In one sense, it seems like advice does not work. Advice is often ignored and sometimes even resented. People are going to just do what they want.
And yet, many people were in fact influenced by advice at some point in some situation. Many people can tell you about a mentor they spoke with or a book they read. Somehow, we do indeed need to learn about our environments and make choices about career and health and relationships. So, advice does work, sometimes.
A trivial example is why I stopped putting sugar in my coffee. A random anonymous message board post said that you should stop putting sugar in your coffee and your taste will adjust. “You won’t even miss it,” the anonymous poster told me. From that day forward, I stopped putting sugar in my coffee. I’m healthier and I don’t miss it. I was “nudged”. I was also predisposed to make this healthy decision, and I had sought out advice.
We might overestimate the effectiveness of advice because when people bother to talk about it, they mention the one time it affected them. First, they fail to mention the thousands of messages that had no effect (personally I still eat all kinds of junk food that contain sugar despite getting warnings to stop). And secondly, some decisions (perhaps including my coffee-sugar example) would have been made eventually without the advice event. Even recognizing those limitations, I still believe that messaging works sometimes.
It is tempting to think that, at almost zero cost, you could nudge people into making different decisions, just by sending them messages. There is a growing literature on this topic. Economists like myself are collecting data on whether it works.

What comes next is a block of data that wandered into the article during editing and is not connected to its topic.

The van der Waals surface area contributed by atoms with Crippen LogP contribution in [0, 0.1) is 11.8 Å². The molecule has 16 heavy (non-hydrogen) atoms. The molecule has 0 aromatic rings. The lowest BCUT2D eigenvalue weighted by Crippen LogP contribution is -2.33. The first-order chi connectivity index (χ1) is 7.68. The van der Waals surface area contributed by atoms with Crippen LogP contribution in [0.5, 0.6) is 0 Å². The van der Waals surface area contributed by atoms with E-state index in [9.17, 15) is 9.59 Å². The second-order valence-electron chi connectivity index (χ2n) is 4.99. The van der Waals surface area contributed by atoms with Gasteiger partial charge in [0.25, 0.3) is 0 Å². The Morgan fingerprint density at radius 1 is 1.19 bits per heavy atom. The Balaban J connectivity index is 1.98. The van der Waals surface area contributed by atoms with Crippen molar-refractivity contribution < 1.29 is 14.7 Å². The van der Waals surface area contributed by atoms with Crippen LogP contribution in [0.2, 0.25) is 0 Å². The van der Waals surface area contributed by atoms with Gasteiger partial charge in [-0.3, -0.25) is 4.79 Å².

One of these papers was just published:
Halim, Daniel, Elizabeth T. Powers, and Rebecca Thornton. 2022. “Gender Differences in Economics Course-Taking and Majoring: Findings from an RCT.” AEA Papers and Proceedings, 112: 597-602.
We implemented an RCT among undergraduate students enrolled in large introductory economics courses at the University of Illinois at Urbana Champaign. Two treatment arms provided encouragement to major in economics. A “prosocial” treatment provided information emphasizing the wide variety of career options and personal benefits associated with the major, while an “earnings” treatment provided information on financial returns. We evaluate the effects of the two treatments on subsequent choices to take another economics course and declaration of the economics major by the end of the student’s junior year using student-level matched administrative data. … Our primary aim is to evaluate whether women can be “nudged” into a major with low-cost, theoretically grounded, encouragement/information interventions.
Our primary sample consists of 1,976 students who were freshmen or sophomores during the focal course.
We find that the average male student receiving either treatment is more likely to take at least one more economics course after the focal course, but there is little evidence of increased majoring. The average woman appears unresponsive to either treatment.
Treated women with better than-expected focal-course performance are nudged to take an additional economics course. The likelihood that a woman takes another course in response to treatment increases by 5.6-5.9%-points with a favorable one-third- grade “surprise”. The hypothesis of treatment effects on women’s majoring, mediated or not, is rejected. Men’s susceptibility to treatment is invariant with respect to focal course performance.
Women did not demonstrate a bias towards a pro-social framing, and men did not demonstrate a bias towards a pro-earnings framing.
The pile of null results for messaging, when it is randomly assigned, is growing. It’s good to see null results get published though.
One of my current projects is related, but with a focus on computer programming instead of majoring in economics.